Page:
800 Tchoupitoulas St.
Before you dismiss him as overexposed (which, of course, he is), Emeril Lagasse must be considered in light of the skills required to, first, take over the kitchen of Commanders Palace in his early 20s, do a good job of it, leave to open his own restaurant and then leverage that restaurants popularity to build an empire that has made him, arguably, the most recognizable chef the world has ever seen. Suffice it to say the mans a first-rate restaurateur, and his flagship is the best place to experience his in-your-face culinary style. The grilled double-cut pork chop and banana cream pie are signatures for good reason. And the front-of-the-house is as well run as any in the city.
Franky & Johnnys Restaurant
321 Arabella St.
R&O Pizza Place
216 Hammond Highway, Metairie
To many folks in South Louisiana, there are really only two ways to enjoy seafood: boiled or fried. Enthusiasts know that the finest purveyors of both forms are less restaurants than joints. Franky & Johnnys certainly qualifies. The Uptown institution looks like a place where you could order up a beer and a fight just as easily as an oyster po-boy and a mess of boiled crawfish; all except the fight are specialties. R&Os is a larger, family-style place in Bucktown, a lakefront neighborhood that is to South Louisiana seafood joints what Madison Avenue is to advertising agencies. Bucktown is just outside Orleans Parish, and R&Os is a typical Bucktown joint: large portions, large smoking section, large people, small decorating budget. The oysters on the half shell, while neither fried nor boiled, are also fabulous.
3201 Esplanade Ave.
Chef Greg Sonnier, who runs this Mid-City restaurant with wife Mary, is a former protιgι of Cajun cooking titan Paul Prudhomme. He finds plenty of inspiration in the sweaty swamps; his sauces are rich and complex, his meat juicy and full of flavor try the duck his seafood fresh and sweet. The space itself is more cozy than luxurious, fitting for a restaurant thats so clearly a labor of familial love.
209 Bourbon St.
Change comes slowly to the near-century-old Galatoires, a restaurant where vocal regulars see signs of the apocalypse in the dismissal of a waiter or the switch from hand-chipped to machine-made ice. Anachronistic? Depends on whom you ask. If you ask me, theres no better place to enjoy French-Creole classics. Dont miss the trout meuniere, shrimp remoulade, stuffed eggplant .€.€. I could go on. The bottom line: This is a tradition like no other. If you havent eaten at Galatoires, you really havent eaten in New Orleans.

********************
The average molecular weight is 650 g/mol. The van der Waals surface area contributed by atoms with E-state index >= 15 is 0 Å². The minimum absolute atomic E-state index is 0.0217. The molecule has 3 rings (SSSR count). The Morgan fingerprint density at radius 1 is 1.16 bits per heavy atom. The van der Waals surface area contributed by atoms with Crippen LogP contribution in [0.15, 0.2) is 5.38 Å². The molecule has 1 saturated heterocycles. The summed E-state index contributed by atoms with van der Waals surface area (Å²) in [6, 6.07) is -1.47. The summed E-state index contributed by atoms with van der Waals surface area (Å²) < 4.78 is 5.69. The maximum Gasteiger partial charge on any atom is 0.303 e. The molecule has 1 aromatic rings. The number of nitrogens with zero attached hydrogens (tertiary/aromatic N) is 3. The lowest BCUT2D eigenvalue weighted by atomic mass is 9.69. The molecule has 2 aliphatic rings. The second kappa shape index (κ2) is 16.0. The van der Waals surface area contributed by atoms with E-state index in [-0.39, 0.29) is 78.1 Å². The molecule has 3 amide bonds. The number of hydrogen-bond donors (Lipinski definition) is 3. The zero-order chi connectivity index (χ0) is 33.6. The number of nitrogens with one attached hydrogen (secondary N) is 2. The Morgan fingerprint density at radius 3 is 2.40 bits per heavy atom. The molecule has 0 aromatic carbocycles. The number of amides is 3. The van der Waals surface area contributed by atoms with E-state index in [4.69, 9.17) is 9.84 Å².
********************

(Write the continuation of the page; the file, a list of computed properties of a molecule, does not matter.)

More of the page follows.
1728 Soniat St.
Gautreaus has a tradition of churning out smart, independent-minded chefs. Mathias Wolf is the latest. He brings a light, seafood-focused touch to this classy, new American restaurant. The duck confit is a longtime favorite, and for good reason. Tucked in a residential Uptown neighborhood and wrapped in manly strokes of dark wood and oxblood paint, the elegant dining rooms have the aura of salons for some secret society, albeit a tiny one. Everything from Gautreaus wine list, which, like the menu, is short but smart, to the restaurant itself, a classy wonder of space efficiency, alludes to the virtues of thinking small.
808 Bienville St.
GW Fins proudly serves seafood caught in hemispheres other than this one, a daring prospect in a region that prides itself on the local catch. Chef Tenney Flynn has fresh seafood flown in daily, and his modern American sensibility lobster dumplings are a signature brings it all to life with a panache that underscores his respect for the product. This is one of the best dinner options in the French Quarter.
701 St. Charles Ave.
Pitch-perfect gumbos and clean-lined new American cuisine meet Italian trattoria and French bistro fare at this stylish but casual restaurant on the fringe of the Warehouse District downtown. What on paper sounds diffuse finds spiritual kinship at this food lovers favorite. A little more than two years ago, local legend Susan Spicer (and partners) opened Herbsaint as a dressed-down alternative to her much beloved Bayona, 430 Dauphine St. in the French Quarter. With chef Donald Link serving as the kitchens constant presence, it has emerged as her crown jewel.
2285 Bayou Road
Set on the grounds of an old indigo plantation, and flanked by a temperature-controlled patio, this is among the citys most spectacular dinner settings. Its well-matched by chef Kevin Vizzards sensible, stylish modern Creole cuisine.
8324 Oak St.
How can some of the citys best fried chicken co-exist with some of its most interesting explorations into haute Creole seafood? Dont ask. This swamp-shack restaurant near the river bend is in a class all its own. Its also among the citys rowdiest and most popular restaurants. Expect to wait for a table. And dont shy away from the signature shrimp-and-alligator-sausage cheesecake. Its delicious.
3637 Magazine St.
Lilette has quickly risen to the top ranks of New Orleans great neighborhood restaurants. Young chef John Harris churns out finely wrought French-inspired cuisine in what amounts to a quaint, thumbnail sketch of a much grander place. Very romantic. Dont neglect the list of daily specials.
Liuzzas By the Track
1518 N. Lopez St.
Its really a neighborhood bar, but people in the neighborhood go for the food as much as the frosty beers. The kitchen sautιs fresh shrimp and oysters to order for every gumbo it sends out, and the po-boys are exemplary: Were partial to the roast beef with fresh horseradish, as well as the signature barbecued shrimp essentially a hollowed-out loaf of French bread filled with molten garlic butter and shrimp. The By the Track differentiates it from another restaurant of the same name; it also refers gamblers take note to the racetrack nearby.